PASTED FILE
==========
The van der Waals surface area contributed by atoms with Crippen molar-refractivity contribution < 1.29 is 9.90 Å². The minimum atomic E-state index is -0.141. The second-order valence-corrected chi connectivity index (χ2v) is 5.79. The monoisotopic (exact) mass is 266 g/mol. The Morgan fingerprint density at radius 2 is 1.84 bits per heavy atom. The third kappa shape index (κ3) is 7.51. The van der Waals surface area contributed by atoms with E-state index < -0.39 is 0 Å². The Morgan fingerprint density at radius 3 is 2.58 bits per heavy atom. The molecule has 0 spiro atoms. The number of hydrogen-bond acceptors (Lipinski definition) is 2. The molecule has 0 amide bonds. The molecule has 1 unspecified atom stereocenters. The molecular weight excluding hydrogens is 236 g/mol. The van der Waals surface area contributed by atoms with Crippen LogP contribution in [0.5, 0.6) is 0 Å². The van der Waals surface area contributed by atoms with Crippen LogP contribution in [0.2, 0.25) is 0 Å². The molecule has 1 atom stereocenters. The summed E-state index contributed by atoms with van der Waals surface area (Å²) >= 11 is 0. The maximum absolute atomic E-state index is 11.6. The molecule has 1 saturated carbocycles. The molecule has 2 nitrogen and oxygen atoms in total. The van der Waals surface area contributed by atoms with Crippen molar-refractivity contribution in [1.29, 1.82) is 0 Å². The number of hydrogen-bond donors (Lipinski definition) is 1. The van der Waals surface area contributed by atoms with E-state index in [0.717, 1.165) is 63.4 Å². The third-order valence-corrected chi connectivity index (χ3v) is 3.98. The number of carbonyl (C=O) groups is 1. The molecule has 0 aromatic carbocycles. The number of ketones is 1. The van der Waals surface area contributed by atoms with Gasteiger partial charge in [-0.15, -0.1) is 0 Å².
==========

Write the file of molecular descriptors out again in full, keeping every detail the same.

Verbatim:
The van der Waals surface area contributed by atoms with Crippen molar-refractivity contribution < 1.29 is 9.90 Å². The minimum atomic E-state index is -0.141. The second-order valence-corrected chi connectivity index (χ2v) is 5.79. The monoisotopic (exact) mass is 266 g/mol. The Morgan fingerprint density at radius 2 is 1.84 bits per heavy atom. The third kappa shape index (κ3) is 7.51. The van der Waals surface area contributed by atoms with E-state index < -0.39 is 0 Å². The Morgan fingerprint density at radius 3 is 2.58 bits per heavy atom. The molecule has 0 spiro atoms. The number of hydrogen-bond acceptors (Lipinski definition) is 2. The molecule has 0 amide bonds. The molecule has 1 unspecified atom stereocenters. The molecular weight excluding hydrogens is 236 g/mol. The van der Waals surface area contributed by atoms with Crippen LogP contribution in [0.5, 0.6) is 0 Å². The van der Waals surface area contributed by atoms with Crippen LogP contribution in [0.2, 0.25) is 0 Å². The molecule has 1 atom stereocenters. The summed E-state index contributed by atoms with van der Waals surface area (Å²) >= 11 is 0. The maximum absolute atomic E-state index is 11.6. The molecule has 1 saturated carbocycles. The molecule has 2 nitrogen and oxygen atoms in total. The van der Waals surface area contributed by atoms with Crippen molar-refractivity contribution in [1.29, 1.82) is 0 Å². The number of hydrogen-bond donors (Lipinski definition) is 1. The van der Waals surface area contributed by atoms with E-state index in [0.717, 1.165) is 63.4 Å². The third-order valence-corrected chi connectivity index (χ3v) is 3.98. The number of carbonyl (C=O) groups is 1. The molecule has 0 aromatic carbocycles. The number of ketones is 1. The van der Waals surface area contributed by atoms with Gasteiger partial charge in [-0.15, -0.1) is 0 Å².